When people are asked to file for personal bankruptcy, they immediately become hesitant or they would give you a look of surprise as if you asked them for something impossible. Bankruptcy is the term used for the legal process of eliminating or writing off debts under the bankruptcy court. For you to be able to file for bankruptcy, you would have to meet with a trustee once in a while to manage your case.
So how is filing for bankruptcy beneficial?
As mentioned earlier, bankruptcy writes off your debts so that you can have a fresh start. However, this does not mean that all your debts will be written off. In fact, there are debts that you will still have to pay whether or not you file for bankruptcy. An example would be your student loans if you have any, criminal liabilities, debts that could have been filed when you claimed bankruptcy before, and child support. Nonetheless, claiming that you are bankrupt will give you the time and the allowance to recover.
To add to that, a common misconception about bankruptcy is that you will lose all your assets (to pay all your debts) before you are considered bankrupt. This is not the case because there are some options that will help you retain your personal properties. Two options often available – Chapter 7 and Chapter 13.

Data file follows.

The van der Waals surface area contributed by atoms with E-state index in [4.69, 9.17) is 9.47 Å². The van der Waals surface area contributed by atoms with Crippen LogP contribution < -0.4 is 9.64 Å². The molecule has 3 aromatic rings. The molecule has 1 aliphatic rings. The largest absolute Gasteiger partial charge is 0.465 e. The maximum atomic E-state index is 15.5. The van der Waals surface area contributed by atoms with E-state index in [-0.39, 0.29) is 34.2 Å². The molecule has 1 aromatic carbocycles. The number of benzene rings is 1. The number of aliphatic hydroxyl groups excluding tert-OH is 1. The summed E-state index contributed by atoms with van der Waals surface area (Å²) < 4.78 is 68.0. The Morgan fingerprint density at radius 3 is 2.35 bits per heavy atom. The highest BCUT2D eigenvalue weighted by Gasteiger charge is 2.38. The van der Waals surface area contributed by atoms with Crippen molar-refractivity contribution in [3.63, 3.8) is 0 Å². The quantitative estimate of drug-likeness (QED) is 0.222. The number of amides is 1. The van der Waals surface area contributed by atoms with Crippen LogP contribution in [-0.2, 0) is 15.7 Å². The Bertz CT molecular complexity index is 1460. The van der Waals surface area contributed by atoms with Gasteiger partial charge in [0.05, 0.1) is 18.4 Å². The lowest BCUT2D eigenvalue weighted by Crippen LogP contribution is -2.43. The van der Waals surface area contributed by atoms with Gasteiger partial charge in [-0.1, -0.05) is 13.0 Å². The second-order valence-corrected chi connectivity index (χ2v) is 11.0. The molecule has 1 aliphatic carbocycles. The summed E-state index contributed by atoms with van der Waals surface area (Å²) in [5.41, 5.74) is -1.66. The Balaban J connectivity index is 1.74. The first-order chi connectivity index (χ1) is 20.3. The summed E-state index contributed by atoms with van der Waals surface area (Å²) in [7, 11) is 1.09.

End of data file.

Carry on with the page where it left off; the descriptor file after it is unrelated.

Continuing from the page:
Chapter 7 is called ‘Liquidation of non-exempt property’. Taken from its name, you are required to liquidate all non-exempt property except for the ones that are considered exempt. There is also a chance that your unsecured loans may be eliminated to the point that your liabilities will be lessened.
On the other hand, Chapter 13 allows you to create a 3-5 year plan on how to repay creditors. Depending on the plan, you don’t have to pay every creditor nor pay them all at once. Payments will be spread within the 3-5 years. Moreover, what’s good about this option is that you don’t have to sacrifice any of your personal assets.
But while declaring bankruptcy seems to be beneficial for a lot of people, this does not save everyone. One reason is that this bankruptcy would be part of your credit report at least for the next 10 years. This implies that getting credit would be harder for you. This also affects your chances of finding a house or paying for utilities. Another reason why it isn’t so good to file bankruptcy is that it severely affects your future even if it gives you a fresh start. A lot of companies are hesitant to hire someone who is bankrupt. There are a lot of connotations regarding someone who is bankrupt and not all companies are keen on taking someone with those connotations.